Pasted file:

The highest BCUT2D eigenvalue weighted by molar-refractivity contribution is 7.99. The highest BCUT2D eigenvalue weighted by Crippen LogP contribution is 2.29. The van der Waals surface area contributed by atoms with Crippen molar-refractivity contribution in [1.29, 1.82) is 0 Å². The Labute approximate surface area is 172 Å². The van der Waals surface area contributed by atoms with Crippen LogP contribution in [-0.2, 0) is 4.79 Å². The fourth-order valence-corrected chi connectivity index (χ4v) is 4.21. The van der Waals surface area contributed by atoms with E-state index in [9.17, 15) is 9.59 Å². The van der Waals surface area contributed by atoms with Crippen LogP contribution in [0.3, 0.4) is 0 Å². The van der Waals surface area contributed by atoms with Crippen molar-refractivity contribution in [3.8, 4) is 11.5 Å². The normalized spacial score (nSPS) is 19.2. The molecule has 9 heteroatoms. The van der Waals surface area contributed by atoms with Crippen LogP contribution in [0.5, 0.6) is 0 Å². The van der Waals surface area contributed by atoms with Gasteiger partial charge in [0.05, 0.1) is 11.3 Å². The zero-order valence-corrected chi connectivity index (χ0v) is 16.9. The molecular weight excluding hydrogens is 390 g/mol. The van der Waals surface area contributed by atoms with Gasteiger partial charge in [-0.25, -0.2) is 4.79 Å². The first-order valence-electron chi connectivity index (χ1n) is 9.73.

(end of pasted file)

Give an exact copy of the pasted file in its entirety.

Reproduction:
The highest BCUT2D eigenvalue weighted by molar-refractivity contribution is 7.99. The highest BCUT2D eigenvalue weighted by Crippen LogP contribution is 2.29. The van der Waals surface area contributed by atoms with Crippen molar-refractivity contribution in [1.29, 1.82) is 0 Å². The Labute approximate surface area is 172 Å². The van der Waals surface area contributed by atoms with Crippen LogP contribution in [-0.2, 0) is 4.79 Å². The fourth-order valence-corrected chi connectivity index (χ4v) is 4.21. The van der Waals surface area contributed by atoms with E-state index in [9.17, 15) is 9.59 Å². The van der Waals surface area contributed by atoms with Crippen LogP contribution in [0.3, 0.4) is 0 Å². The van der Waals surface area contributed by atoms with Crippen molar-refractivity contribution in [3.8, 4) is 11.5 Å². The normalized spacial score (nSPS) is 19.2. The molecule has 9 heteroatoms. The van der Waals surface area contributed by atoms with Crippen LogP contribution in [0.5, 0.6) is 0 Å². The van der Waals surface area contributed by atoms with Gasteiger partial charge in [0.05, 0.1) is 11.3 Å². The zero-order valence-corrected chi connectivity index (χ0v) is 16.9. The molecular weight excluding hydrogens is 390 g/mol. The van der Waals surface area contributed by atoms with Gasteiger partial charge in [-0.25, -0.2) is 4.79 Å². The first-order valence-electron chi connectivity index (χ1n) is 9.73.